Identity Driven Life

Suggested Texts: John 5.18-24; 12.27-50

The Christian life is identity driven. Before we realize the purpose of our life, we must come to realize our essential, our authentic “being” in our life. If we invent a purpose in hopes of receiving from it our identity, our authentic being, we will be frustrated forevermore. It is not an either/or but a both/and. Identity and purpose both belong and work together. But one does precede the other.

I hear people say, “I was born for this,” when referring to some project or vocation. What are they saying, whether they realize it or not? They are saying, “This action, this vocation, is the authentic expression of my identity. It is who I am, not just what I am doing!”

We are talented people. We can do many things, and do them really well. But, just because we can does not me we should. What is ours to do is what expresses that ever mysterious person we are coming to to know in Christ, as the living fruit of His saving love. The is a difference between what we believe we have to do, and what we simply do because of what we are.

All of life’s events and circumstances and relationships are the environment in which this illumination regarding our identity occurs. The “thread,” the “theme” of our life, the heartbeat  deeper than the actions begins to be heard with our inner ear. The pulse of life that issues forth in authentic action.

There are hints. There are clues. There are echoes. Are we listening and looking for them? Are we receiving them as what they truly are – the revelation of God regarding Himself? Are we listening for who Christ Jesus is in our midst and beginning to hear who we are in Him in our “human being”? It is true to say that the “search for self” or the project of “finding myself” is a fool’s errand. The search for Christ Jesus is the only authentic search. Mysteriously, we find the fulfillment of our search for self in our search for Christ. For, in His true self we find and receive our own.

It is true to say that only in our complete identification with the death and resurrection of Christ Jesus, with the embrace of His identity, can we receive, and live out our own identity. And, of course, this must be true, for authentic identity is essentially the manifestation of the glory of the Father, in the Son, by the Holy Spirit. Identity is the gift of God to us. I know who “I” am is because of who He is and who we are in relationship through Him.

We question is not, first and foremost, “What is the right thing to do.” The question is, “Who am I?” The right doing will come just as surely as the fig tree will bear figs.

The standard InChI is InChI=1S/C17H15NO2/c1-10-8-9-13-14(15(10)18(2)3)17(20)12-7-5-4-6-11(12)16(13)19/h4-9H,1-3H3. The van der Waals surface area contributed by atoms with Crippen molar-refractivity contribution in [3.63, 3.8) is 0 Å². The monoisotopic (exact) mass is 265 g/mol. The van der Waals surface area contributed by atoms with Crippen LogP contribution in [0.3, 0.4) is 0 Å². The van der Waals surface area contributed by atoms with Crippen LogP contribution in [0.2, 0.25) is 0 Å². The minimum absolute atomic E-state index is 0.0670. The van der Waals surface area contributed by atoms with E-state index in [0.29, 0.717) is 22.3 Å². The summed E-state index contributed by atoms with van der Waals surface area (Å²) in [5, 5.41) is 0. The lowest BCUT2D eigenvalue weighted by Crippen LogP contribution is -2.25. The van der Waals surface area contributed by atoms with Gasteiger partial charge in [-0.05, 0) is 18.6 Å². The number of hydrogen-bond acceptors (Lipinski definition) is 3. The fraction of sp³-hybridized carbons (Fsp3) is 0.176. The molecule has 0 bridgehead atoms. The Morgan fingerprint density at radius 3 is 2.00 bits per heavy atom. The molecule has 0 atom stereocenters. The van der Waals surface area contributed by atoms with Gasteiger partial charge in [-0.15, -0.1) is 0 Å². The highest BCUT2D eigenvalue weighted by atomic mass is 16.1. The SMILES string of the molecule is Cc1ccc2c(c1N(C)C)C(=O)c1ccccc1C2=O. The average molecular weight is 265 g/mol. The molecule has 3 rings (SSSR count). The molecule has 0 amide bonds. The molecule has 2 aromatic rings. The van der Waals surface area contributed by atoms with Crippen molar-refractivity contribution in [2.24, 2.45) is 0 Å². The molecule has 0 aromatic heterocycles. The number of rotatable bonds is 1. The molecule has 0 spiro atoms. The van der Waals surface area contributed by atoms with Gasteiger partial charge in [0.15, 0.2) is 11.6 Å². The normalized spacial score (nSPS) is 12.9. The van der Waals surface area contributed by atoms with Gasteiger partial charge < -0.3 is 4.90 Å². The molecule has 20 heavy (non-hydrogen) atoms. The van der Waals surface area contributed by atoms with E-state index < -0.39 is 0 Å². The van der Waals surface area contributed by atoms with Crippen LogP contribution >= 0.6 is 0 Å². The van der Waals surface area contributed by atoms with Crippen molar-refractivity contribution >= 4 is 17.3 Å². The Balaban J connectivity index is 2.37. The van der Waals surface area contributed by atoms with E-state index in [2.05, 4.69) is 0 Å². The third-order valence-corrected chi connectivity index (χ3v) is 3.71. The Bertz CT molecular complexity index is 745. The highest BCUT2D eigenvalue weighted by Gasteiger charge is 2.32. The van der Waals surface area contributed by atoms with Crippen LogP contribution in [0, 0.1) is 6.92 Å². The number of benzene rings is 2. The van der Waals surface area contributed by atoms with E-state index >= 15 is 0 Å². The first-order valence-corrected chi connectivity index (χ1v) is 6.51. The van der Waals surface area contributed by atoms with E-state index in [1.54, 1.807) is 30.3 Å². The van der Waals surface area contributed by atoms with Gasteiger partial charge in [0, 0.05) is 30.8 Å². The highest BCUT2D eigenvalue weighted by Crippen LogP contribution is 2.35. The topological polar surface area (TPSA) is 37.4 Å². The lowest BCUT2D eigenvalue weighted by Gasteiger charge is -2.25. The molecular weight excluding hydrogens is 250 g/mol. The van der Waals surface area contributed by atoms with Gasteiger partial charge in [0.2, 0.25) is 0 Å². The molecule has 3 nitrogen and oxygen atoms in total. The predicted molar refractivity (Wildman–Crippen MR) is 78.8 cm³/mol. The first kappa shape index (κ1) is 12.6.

“You may have noticed that the books you really love are bound together by a secret thread. You know very well what is the common quality that makes you love them, though you cannot put it into words: but most of your friends do not see it at all, and often wonder why, liking this, you should also like that. Again, you have stood before some landscape, which seems to embody what you have been looking for all your life; and then turned to the friend at your side who appears to be seeing what you saw — but at the first words a gulf yawns between you, and you realise that this landscape means something totally different to him, that he is pursuing an alien vision and cares nothing for the ineffable suggestion by which you are transported. Even in your hobbies, has there not always been some secret attraction which the others are curiously ignorant of — something, not to be identified with, but always on the verge of breaking through, the smell of cut wood in the workshop or the clap-clap of water against the boat’s side? Are not all lifelong friendships born at the moment when at last you meet another human being who has some inkling (but faint and uncertain even in the best) of that something which you were born desiring, and which, beneath the flux of other desires and in all the momentary silences between the louder passions, night and day, year by year, from childhood to old age, you are looking for, watching for, listening for? You have never had it. All the things that have ever deeply possessed your soul have been but hints of it — tantalising glimpses, promises never quite fulfilled, echoes that died away just as they caught your ear. But if it should really become manifest — if there ever came an echo that did not die away but swelled into the sound itself — you would know it. Beyond all possibility of doubt you would say “Here at last is the thing I was made for”. We cannot tell each other about it. It is the secret signature of each soul, the incommunicable and unappeasable want, the thing we desired before we met our wives or made our friends or chose our work, and which we shall still desire on our deathbeds, when the mind no longer knows wife or friend or work. While we are, this is. If we lose this, we lose all.” The Problem of Pain, by C.S. Lewis


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